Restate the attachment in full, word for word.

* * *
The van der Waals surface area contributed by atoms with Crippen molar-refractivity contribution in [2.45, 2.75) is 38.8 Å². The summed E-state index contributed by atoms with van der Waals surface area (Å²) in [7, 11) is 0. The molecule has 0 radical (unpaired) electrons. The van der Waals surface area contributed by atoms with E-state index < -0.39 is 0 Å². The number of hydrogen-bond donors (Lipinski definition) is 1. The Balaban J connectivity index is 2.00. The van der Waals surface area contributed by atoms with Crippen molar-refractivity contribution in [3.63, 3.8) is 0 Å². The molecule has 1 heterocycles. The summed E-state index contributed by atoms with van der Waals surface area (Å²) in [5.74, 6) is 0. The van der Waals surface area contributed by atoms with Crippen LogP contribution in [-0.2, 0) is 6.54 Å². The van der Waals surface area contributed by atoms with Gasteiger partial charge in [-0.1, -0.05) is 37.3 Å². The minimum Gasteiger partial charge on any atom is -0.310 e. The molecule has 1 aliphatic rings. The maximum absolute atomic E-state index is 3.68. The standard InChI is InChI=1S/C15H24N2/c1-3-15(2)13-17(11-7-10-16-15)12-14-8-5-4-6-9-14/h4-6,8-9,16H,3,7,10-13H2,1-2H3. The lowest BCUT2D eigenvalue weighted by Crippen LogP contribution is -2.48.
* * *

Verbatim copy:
The van der Waals surface area contributed by atoms with Crippen molar-refractivity contribution in [2.45, 2.75) is 38.8 Å². The summed E-state index contributed by atoms with van der Waals surface area (Å²) in [7, 11) is 0. The molecule has 0 radical (unpaired) electrons. The van der Waals surface area contributed by atoms with E-state index < -0.39 is 0 Å². The number of hydrogen-bond donors (Lipinski definition) is 1. The Balaban J connectivity index is 2.00. The van der Waals surface area contributed by atoms with Crippen molar-refractivity contribution in [3.63, 3.8) is 0 Å². The molecule has 1 heterocycles. The summed E-state index contributed by atoms with van der Waals surface area (Å²) in [5.74, 6) is 0. The van der Waals surface area contributed by atoms with Crippen LogP contribution in [-0.2, 0) is 6.54 Å². The van der Waals surface area contributed by atoms with Gasteiger partial charge in [-0.1, -0.05) is 37.3 Å². The minimum Gasteiger partial charge on any atom is -0.310 e. The molecule has 1 aliphatic rings. The maximum absolute atomic E-state index is 3.68. The standard InChI is InChI=1S/C15H24N2/c1-3-15(2)13-17(11-7-10-16-15)12-14-8-5-4-6-9-14/h4-6,8-9,16H,3,7,10-13H2,1-2H3. The lowest BCUT2D eigenvalue weighted by Crippen LogP contribution is -2.48.